The Duke of Abruzzi was successful in part because he had smart people with him and they also had the courage to speak up. I believe that it’s this dynamic that lead to the Duke’s success as an explorer. He may have gotten the praise, but his men enabled his success. I think the same would have been true in attempting Denali, if he attempted to climb it in 1897.

Once more, thank you for stopping by for a read. If you enjoyed this post, please consider following the Suburban Mountaineer on Facebook or Twitter, because, like you, I believe climbing matters, even though we work nine to five.

Duke of Abruzzi versus Interior Alaska

Don’t worry; you didn’t miss it. My posts on K2’s earliest photos haven’t been published yet. They are slowly being developed. So check back for that in a bit.

But in the course of looking at K2 and its related topics I’ve had several thoughts about one of its most famous explorers. He was made famous before his K2 expedition for climbing what was believed to be the highest mountain in North America.

In 1897, the elevations of certain peaks were not certain and word that Mount McKinley/Denali was the highest only started making its way around certain circles early in the year. By the spring, Luigi Amedeo, a.k.a. the Duke of Abruzzi, was en route with a large entourage under his leadership to reach the summit of Mount St. Elias (18,008 ft./5,489 m.) He and his people traveled across the Atlantic to America, went cross country to Seattle where they chartered a boat, before chartering smaller boats to take them to the shore off of Mount St. Elias and hiking the remaining distance.

He and his large team struggled upward for about a month before making the mountain’s very first ascent. A formidable accomplishment done with no beta and mostly grit and determination.

I can’t help but wonder if the Duke had set his heart on summitting Denali instead, could he and his men have done it?

Traveling across Alaska’s interior is, in many ways, a different challenge than managing the coastal areas. The scope is much larger, even without established paths. The first inhabitants of Alaska laid relatively few trails cross country and what trails that existed were only occasionally used for trading and hunting. Even if the roads were navigatable, river crossings could be like an impenetrable obstacle depending on conditions. Railroads, highways, ferries and bridges wouldn’t be built until shortly after the Duke’s adventure.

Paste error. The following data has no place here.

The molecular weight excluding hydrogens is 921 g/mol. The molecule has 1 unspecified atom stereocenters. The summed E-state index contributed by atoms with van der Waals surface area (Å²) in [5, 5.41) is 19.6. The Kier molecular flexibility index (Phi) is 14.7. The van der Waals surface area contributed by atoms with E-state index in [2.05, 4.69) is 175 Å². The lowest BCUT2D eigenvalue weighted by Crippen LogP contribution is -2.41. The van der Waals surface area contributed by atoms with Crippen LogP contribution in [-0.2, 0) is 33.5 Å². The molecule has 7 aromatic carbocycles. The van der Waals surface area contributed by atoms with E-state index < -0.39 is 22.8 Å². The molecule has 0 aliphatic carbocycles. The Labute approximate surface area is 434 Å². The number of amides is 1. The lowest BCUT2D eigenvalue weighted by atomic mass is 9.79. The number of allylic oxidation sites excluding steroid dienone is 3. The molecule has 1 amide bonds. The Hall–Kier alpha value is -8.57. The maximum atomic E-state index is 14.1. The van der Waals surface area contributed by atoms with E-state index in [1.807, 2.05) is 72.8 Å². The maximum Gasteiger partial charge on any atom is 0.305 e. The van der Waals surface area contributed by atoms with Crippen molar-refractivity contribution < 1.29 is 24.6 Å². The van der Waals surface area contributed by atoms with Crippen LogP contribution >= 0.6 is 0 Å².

An example of a cross country journey of this magnitude came only a few years later with no new infrastructure to help: In 1902 a U.S. Geological Survey team of nine traveled to Rainy Pass (which is about 125 miles northwest of Anchorage and part of the southwestern arm of the Alaska Range.) It took them 105 days to cover the 80 miles to the Pass from Cook Inlet.

This means the Duke’s relatively short journey inland to Mount St. Elias was easy and brief compared to what might have been required to get to Denali. Mount St. Elias is a mere 10 mi./16 km. from the Taan Fjord off Icy Bay. If the Duke and his party could have made it from Anchorage to the Alaska Range around Denali, he and his party would have had to navigate getting to the mountain, which is most easily accessible from the north, not the south, where they would have likely started such an expedition.

The Duke and his men would have had to start their journey to America sooner than they had and been prepared to start their journey as early as March or April — the edge of winter — just to allow sufficient time to reach the range and explore its defenses and navigate the passes.

On his Mount St. Elias expedition, the Duke is also remembered for taking a brass bed frame with him to sleep in at base camp. Years later, when he explored the Korakorum to attempt K2, he left it behind. He must have realized the effort involved to move it was great. There is an anecdote from the approach to Mount St. Elias where he scolds photographer Victorio Sella for having a porter carry his camera equipment; the Duke made it a policy that each man must carry his own gear (though the bed must have been considered part of the camp equipment). It seems this policy was wise but not yet take to its logical extreme as it was on the K2 expedition. Perhaps the bed would have been left behind in the Alaska Interior for some future prospector or lazy bear.

Now, assuming the Alaskan Interior made for a difficult journey and that the expedition came prepared for the hard slog, he would have come to the southern side of the Alaska Range, still far from the top, in summer time with less stable ice and snow conditions, and no beta on what route would suit his team’s skills and abilities best. But that’s for my next post…

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Sources: 1) National Parks Service; 2) Waterman, Jonathan, A Most Hostile Mountain, 1997

The Climbers and the Dreamers

Wherever I go, things related to the mountains always catch my eye, even in mundane places. My doctor’s office has a small, exotic poster of Lohtse and Everest from the north hidden by the door to the lab to honor a doctor who recently passed away — it once hung in his office and I admire it every time I go for an appointment. At garage sales and used book sales I enjoy finding used climbing books (stories, guides and coffee table books). I recently stumbled upon this…